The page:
With the launch of World War II, General Mills turned its focus to defense. Its mechanical division, originally formed to maintain milling machinery, was transformed into a “war plant.” The division produced the “jitterbug” torpedo, the first torpedo able to make a U turn. At its plant in Rochester, New York, the company packaged dehydrated eggs for the military. In nearby Buffalo, General Mills manufactured precision instruments and lens coatings. The company also produced much-needed gun sights for the military.
Over the years, the asbestos company continued to diversify into a variety of endeavors, including unmanned space experiments, flight recorders or “black boxes,” submersibles, appliances and even toys. However, its main focus always remained on food.
General Mills Buffalo Plant
The General Mills plant in Buffalo, N.Y., is the company’s oldest cereal plant in the U.S. The building was originally constructed in the 1800s as a local mill before being bought in 1903 by the Washburn-Crosby Milling Company.
In the 1920s, it became a hub for General Mills.
The high-rise manufacturing facility is located at 54 S. Michigan Ave., Buffalo NY 14203. The plant is bordered on either side by the Buffalo River and the City Ship Canal. It currently produces Cheerios, Lucky Charms and Chex cereals.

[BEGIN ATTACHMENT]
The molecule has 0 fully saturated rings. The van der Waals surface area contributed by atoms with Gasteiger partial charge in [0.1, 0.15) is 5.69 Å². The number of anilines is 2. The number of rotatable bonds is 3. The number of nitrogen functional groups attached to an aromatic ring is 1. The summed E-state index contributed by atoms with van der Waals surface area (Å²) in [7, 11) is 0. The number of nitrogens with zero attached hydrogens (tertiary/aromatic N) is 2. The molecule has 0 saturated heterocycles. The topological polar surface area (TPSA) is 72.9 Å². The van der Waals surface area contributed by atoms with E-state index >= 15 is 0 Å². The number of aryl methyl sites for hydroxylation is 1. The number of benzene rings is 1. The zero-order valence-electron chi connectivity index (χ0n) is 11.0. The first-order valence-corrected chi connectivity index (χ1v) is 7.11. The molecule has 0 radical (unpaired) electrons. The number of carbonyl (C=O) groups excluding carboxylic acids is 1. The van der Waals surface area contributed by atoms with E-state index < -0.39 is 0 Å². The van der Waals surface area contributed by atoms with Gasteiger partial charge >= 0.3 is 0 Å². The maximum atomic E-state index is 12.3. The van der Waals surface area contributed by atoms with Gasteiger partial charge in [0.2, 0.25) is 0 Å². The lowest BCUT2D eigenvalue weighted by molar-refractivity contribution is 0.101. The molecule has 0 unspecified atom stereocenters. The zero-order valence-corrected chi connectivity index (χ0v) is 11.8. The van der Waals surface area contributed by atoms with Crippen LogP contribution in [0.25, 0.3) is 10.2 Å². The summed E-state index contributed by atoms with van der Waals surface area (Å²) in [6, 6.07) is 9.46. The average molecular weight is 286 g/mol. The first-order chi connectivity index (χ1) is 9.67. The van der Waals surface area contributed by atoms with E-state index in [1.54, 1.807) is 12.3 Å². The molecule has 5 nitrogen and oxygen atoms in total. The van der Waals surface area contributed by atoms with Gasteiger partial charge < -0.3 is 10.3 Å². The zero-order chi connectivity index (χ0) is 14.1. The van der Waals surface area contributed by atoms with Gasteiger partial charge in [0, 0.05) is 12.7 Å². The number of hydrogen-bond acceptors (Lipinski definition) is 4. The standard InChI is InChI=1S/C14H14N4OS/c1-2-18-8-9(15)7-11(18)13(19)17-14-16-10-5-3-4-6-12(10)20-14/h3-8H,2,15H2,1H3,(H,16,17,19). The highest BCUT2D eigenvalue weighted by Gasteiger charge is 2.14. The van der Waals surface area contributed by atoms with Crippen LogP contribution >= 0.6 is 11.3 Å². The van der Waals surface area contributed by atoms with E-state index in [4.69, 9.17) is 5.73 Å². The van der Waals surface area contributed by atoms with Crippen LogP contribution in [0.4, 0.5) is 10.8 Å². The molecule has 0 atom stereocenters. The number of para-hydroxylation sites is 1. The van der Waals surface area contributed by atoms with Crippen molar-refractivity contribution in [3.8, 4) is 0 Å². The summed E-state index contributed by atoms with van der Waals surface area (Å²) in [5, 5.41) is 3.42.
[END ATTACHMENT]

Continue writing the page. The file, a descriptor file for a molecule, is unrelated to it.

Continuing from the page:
Types of Asbestos Diseases
For years, asbestos has been widely recognized as a health hazard and a carcinogen. Workers who inhaled the microscopic fibers are at risk of developing:
- Mesothelioma, an aggressive cancer that forms in the tissue lining the lungs, chest wall, abdominal cavity, pericardial space and testicles
- Lung cancer, which can develop decades after a person was initially exposed to asbestos
- Asbestosis, a serious and painful lung disease that can increase a person’s risk for cancer
If you or a family member worked for General Mills and have been diagnosed with mesothelioma, asbestos lung cancer or asbestosis, you need to learn about your right to compensation.
We Fight for People Who Have Been Harmed by Asbestos Exposure at General Mills
Many of the employees and contractors at General Mills spent their whole lives working to provide a better life for their families. That life of hard work should not be cut short by an occupational illness that could have been prevented.
If you or a loved one has been diagnosed with mesothelioma, lung cancer or another asbestos illness, you need to talk to an experienced New York asbestos lawyer as soon as possible. At Belluck & Fox, our nationally recognized legal team can help you and your family pursue the full and fair compensation you deserve for the harm you have suffered due to asbestos exposure at General Mills.
Contact us today to schedule a free consultation. A partner at our law firm will personally call you to talk about the details of your case and explain your legal options. You can also visit us at 546 Fifth Ave., 5th Floor, New York NY 10036. We also encourage you to download a copy of our Patient’s Guide to Mesothelioma as well as our Asbestos Exposure Guide to further educate yourself.
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- Food Business News: General Mills to Expand Nation’s Oldest Cereal Plant